Essential blood test reference sheet

No matter how healthy we feel, and how healthy we think or we believe we are, if we are serious about health, we have to have a quantitative approach. To measure the concentration of various biochemical species in the blood is the best way to “take a look inside” with minimal intrusion. And with a complete set of tests, we can gain a fuller picture of what’s happening now, what is in progress, and what might be waiting to happen.

An issue that is definitely problematic is that whenever we get a blood test, as rudimentary or extensive as it may be, the reference range for each marker is based on the average from the typically sickly population of the country or region where we get the blood test, and incredible as this may seem, there are sometimes very important differences in these references. However, it should be clear that independently of our genetic background and tendencies, and independently of what we need to be in perfect health at a given stage or during a specific period of our life, there are some markers that are far more important or have far greater diagnostic power than others, and that there are optimal values for each one of these biochemical markers.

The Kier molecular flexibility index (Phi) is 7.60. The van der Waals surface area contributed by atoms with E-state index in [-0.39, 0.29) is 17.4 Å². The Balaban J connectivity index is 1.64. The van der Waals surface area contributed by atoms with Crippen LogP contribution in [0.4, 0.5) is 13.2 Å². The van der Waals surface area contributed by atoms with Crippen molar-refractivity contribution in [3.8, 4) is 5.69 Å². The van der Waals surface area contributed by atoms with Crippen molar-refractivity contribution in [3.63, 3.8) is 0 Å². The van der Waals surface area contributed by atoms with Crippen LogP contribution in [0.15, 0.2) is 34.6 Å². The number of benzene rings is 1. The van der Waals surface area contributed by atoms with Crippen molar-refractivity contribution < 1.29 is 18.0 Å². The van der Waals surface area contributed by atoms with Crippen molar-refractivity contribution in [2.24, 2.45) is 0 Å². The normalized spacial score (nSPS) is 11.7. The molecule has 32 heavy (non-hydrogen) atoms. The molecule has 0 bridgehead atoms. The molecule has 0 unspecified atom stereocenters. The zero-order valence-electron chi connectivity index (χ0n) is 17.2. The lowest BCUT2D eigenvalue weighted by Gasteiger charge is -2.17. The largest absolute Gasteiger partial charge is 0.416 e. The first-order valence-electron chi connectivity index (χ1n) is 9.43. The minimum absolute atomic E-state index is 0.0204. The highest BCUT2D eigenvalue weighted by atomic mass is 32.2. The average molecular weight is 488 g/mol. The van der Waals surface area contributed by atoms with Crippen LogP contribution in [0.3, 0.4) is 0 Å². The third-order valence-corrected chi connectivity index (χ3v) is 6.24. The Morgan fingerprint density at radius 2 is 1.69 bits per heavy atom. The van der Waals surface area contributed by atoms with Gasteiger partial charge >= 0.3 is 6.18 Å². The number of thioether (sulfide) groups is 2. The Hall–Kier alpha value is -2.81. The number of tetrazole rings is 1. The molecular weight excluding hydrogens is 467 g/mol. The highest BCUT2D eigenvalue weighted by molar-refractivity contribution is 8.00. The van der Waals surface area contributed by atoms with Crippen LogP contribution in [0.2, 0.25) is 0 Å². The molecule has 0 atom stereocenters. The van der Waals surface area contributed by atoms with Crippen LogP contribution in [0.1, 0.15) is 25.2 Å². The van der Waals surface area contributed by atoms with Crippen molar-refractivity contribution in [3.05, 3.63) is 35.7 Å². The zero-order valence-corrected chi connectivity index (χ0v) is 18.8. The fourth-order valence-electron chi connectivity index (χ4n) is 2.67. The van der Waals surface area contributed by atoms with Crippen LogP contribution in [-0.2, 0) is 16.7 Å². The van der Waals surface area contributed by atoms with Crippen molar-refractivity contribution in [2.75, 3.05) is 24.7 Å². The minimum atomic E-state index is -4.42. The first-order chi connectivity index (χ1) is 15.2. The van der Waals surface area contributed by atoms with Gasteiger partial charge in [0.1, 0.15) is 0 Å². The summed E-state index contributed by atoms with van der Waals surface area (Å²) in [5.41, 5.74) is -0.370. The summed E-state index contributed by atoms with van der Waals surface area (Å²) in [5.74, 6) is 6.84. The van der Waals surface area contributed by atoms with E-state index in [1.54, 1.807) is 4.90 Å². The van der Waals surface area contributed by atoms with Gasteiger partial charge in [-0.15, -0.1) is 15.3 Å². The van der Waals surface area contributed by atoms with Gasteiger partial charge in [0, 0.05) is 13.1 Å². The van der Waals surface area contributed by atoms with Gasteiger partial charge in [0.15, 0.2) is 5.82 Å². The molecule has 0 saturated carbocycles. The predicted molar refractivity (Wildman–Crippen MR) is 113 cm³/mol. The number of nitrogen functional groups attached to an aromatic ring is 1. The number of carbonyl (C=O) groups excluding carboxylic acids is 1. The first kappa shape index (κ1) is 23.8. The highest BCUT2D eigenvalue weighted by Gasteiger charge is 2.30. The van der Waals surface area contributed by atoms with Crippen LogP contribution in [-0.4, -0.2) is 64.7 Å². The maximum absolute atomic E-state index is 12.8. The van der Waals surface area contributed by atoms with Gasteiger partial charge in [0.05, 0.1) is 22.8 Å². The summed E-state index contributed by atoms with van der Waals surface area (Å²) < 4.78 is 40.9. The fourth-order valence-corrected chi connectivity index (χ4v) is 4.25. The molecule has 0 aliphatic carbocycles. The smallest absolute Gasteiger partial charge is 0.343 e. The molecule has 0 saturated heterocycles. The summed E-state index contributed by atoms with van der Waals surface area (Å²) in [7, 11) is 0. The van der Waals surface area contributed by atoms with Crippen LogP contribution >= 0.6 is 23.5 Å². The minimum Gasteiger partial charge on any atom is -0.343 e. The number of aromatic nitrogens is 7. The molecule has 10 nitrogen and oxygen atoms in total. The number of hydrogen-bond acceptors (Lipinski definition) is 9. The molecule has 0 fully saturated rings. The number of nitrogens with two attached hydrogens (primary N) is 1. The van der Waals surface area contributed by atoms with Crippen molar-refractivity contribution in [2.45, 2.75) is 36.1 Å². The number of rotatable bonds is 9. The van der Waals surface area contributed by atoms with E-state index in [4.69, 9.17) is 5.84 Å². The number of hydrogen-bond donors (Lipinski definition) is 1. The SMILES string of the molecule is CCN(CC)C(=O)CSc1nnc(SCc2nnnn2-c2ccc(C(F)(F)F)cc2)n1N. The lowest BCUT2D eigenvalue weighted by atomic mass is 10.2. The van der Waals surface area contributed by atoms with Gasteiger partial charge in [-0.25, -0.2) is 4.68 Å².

As you may already know, I am an astrophysicist, and my research work relates to developing advanced statistical analysis methods for treating data and extracting as much information from them as possible. This, for now, applied to topics in observational astrophysics. I really enjoy working with data, with optimal analysis methods and novel statistical treatments. As you also have most probably understood, it is through this hard, no-nonsense, scientific approach of the thorough physical data scientist that I strive to understanding how the bodymind works and what it needs to do it perfectly on all levels and for as long as possible.